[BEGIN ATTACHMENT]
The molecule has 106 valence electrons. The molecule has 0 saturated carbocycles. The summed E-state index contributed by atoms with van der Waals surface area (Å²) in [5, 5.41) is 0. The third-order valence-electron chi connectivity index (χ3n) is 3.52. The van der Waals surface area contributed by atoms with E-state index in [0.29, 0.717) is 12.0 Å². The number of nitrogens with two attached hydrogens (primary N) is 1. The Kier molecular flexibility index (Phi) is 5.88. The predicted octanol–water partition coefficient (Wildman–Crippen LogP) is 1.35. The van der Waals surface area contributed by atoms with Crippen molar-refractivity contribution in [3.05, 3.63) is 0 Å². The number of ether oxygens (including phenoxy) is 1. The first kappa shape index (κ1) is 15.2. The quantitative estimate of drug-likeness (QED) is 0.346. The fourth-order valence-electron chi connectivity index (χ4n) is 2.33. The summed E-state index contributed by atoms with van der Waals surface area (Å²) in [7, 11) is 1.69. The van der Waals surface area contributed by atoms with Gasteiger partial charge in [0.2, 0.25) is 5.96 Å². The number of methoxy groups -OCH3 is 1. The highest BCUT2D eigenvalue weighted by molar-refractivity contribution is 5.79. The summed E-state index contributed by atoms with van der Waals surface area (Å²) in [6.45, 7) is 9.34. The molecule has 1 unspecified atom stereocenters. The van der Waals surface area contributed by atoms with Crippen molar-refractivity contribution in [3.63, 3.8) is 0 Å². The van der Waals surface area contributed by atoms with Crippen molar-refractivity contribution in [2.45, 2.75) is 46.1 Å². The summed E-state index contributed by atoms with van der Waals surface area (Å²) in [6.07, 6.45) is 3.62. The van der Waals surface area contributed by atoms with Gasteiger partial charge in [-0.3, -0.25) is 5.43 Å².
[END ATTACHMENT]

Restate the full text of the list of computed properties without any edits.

The molecule has 106 valence electrons. The molecule has 0 saturated carbocycles. The summed E-state index contributed by atoms with van der Waals surface area (Å²) in [5, 5.41) is 0. The third-order valence-electron chi connectivity index (χ3n) is 3.52. The van der Waals surface area contributed by atoms with E-state index in [0.29, 0.717) is 12.0 Å². The number of nitrogens with two attached hydrogens (primary N) is 1. The Kier molecular flexibility index (Phi) is 5.88. The predicted octanol–water partition coefficient (Wildman–Crippen LogP) is 1.35. The van der Waals surface area contributed by atoms with Crippen molar-refractivity contribution in [3.05, 3.63) is 0 Å². The number of ether oxygens (including phenoxy) is 1. The first kappa shape index (κ1) is 15.2. The quantitative estimate of drug-likeness (QED) is 0.346. The fourth-order valence-electron chi connectivity index (χ4n) is 2.33. The summed E-state index contributed by atoms with van der Waals surface area (Å²) in [7, 11) is 1.69. The van der Waals surface area contributed by atoms with Gasteiger partial charge in [0.2, 0.25) is 5.96 Å². The number of methoxy groups -OCH3 is 1. The highest BCUT2D eigenvalue weighted by molar-refractivity contribution is 5.79. The summed E-state index contributed by atoms with van der Waals surface area (Å²) in [6.45, 7) is 9.34. The molecule has 1 unspecified atom stereocenters. The van der Waals surface area contributed by atoms with Crippen molar-refractivity contribution in [3.63, 3.8) is 0 Å². The van der Waals surface area contributed by atoms with Crippen molar-refractivity contribution in [2.45, 2.75) is 46.1 Å². The summed E-state index contributed by atoms with van der Waals surface area (Å²) in [6.07, 6.45) is 3.62. The van der Waals surface area contributed by atoms with Gasteiger partial charge in [-0.3, -0.25) is 5.43 Å².